Ric Roman Waugh, 2013
"Someone get this scheisskopf off of me!"
What if F.W. Murnau, director of Nosferatu, actually hired a vampire to play the title character in his famous 1922 silent horror film? It’s a brilliant idea! Make a deal with the blood-sucker that if he cooperates with production, you’ll let him eat the lead actress. In return, you get to make the most realistic horror movie of all time. Rumors have been circulating for years that Murnau may have resorted to this, and the surrealistic, sometimes absurdist, always brilliant Shadow of the Vampire speculates on what production would have looked like were the rumors actually true.
John Malkovich, sporting a not-bad German accent and occasionally shouting “Ruhe, bitte!” plays Murnau as an ultimate film purist, a man who believes that verisimilitude is everything, and without it a movie is nothing. On the set, he is bossy and controlling; a pontificating idealist who likes to give his crew pep talks in the form of lectures on how their absolute dedication will make a new, amazing form of art.
He introduces the star of his movie, Max Schrek, as a method actor who has to be completely in character the entire time. Therefore, he tells his minions, he is spending his time in a cave somewhere getting familiar with his new persona, and when he appears on set, he will only be seen as Nosferatu the vampire. It doesn’t occur to anyone that Schrek, played by Willem Dafoe, may actually be a vampire until the director of photography is eaten.
Shadow of the Vampire is almost embarrassingly entertaining, developing as a thriller, a deadpan satire and an allegory. This isn’t a pointless “what if” movie; it poses real questions about art’s value and whether it justifies violence. Unlike the hammy, pretentious Quills, the film doesn’t pretend that it can answer these questions in under two hours. Asking is enough.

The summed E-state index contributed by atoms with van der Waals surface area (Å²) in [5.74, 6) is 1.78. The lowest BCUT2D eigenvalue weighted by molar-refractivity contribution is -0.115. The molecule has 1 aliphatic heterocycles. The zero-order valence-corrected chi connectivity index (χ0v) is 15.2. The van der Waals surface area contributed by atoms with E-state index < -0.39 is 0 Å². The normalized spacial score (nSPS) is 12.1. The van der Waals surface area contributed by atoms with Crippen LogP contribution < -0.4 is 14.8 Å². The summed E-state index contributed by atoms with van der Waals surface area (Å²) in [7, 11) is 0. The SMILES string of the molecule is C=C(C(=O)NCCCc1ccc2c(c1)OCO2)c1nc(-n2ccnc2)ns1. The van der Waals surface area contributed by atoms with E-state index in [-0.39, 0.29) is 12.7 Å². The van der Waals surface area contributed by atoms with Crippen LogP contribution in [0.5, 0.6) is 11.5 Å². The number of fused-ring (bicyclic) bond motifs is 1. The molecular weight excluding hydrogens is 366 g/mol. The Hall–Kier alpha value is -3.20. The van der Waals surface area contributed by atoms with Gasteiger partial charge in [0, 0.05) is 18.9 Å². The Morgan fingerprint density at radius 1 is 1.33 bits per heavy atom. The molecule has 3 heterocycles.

Adding to the experience is the fact that the material is played perfectly straight. The movie’s a satire, yes, but it has to be pieced together from what’s presented on screen and some idea of how Hollywood works. When the ravenously hungry vampire tells Murnau that “We don’t need the writer,” it’s only funny if you can piece together the double meaning behind the line. There’s no sense of anyone winking from outside the frame; no hint whatsoever that the film’s concept isn’t being taken 100% seriously. This doesn’t only make Shadow of the Vampire scary, it lends it a certain level of gravitas. The danger for these kinds of movies is wandering into pretentious, ponderous territory; Shadow of the Vampire deftly avoids this, beginning and ending as a cleverly serious, if bizarre, drama. The final shot is one of the year’s most stirring.
Willem Dafoe is justly receiving hosannas for his virtuoso performance as the vampire; his transformation from the villain in Speed 2: Cruise Control to Nosferatu is nothing short of incredible. He grabs your attention from the moment he walks on the screen and holds it until his inevitable death scene, never letting the concept become just a gimmick. But I think John Malkovich, as the obsessed auteur in question, deserves a share of the recognition as well. While the plot’s center is undoubtedly Dafoe, the human center rests solely on the shoulders of Malkovich who, as usual, comes through nicely. I’d also like to note that I didn’t think of Being John Malkovich once while watching this; last year’s brilliant comedy isn’t a curse for the actor after all.
Actually, Being John Malkovich and Shadow of the Vampire aren’t completely unrelated aside from the actor’s common presence; both films give insightful viewers something new, unusual and delightful.
-- Eugene Novikov
|Starring:||Catherine McCormack, Udo Kier, John Malkovich, Cary Elwes, Willem Dafoe|
|Directed by:||E. Elias Merhige|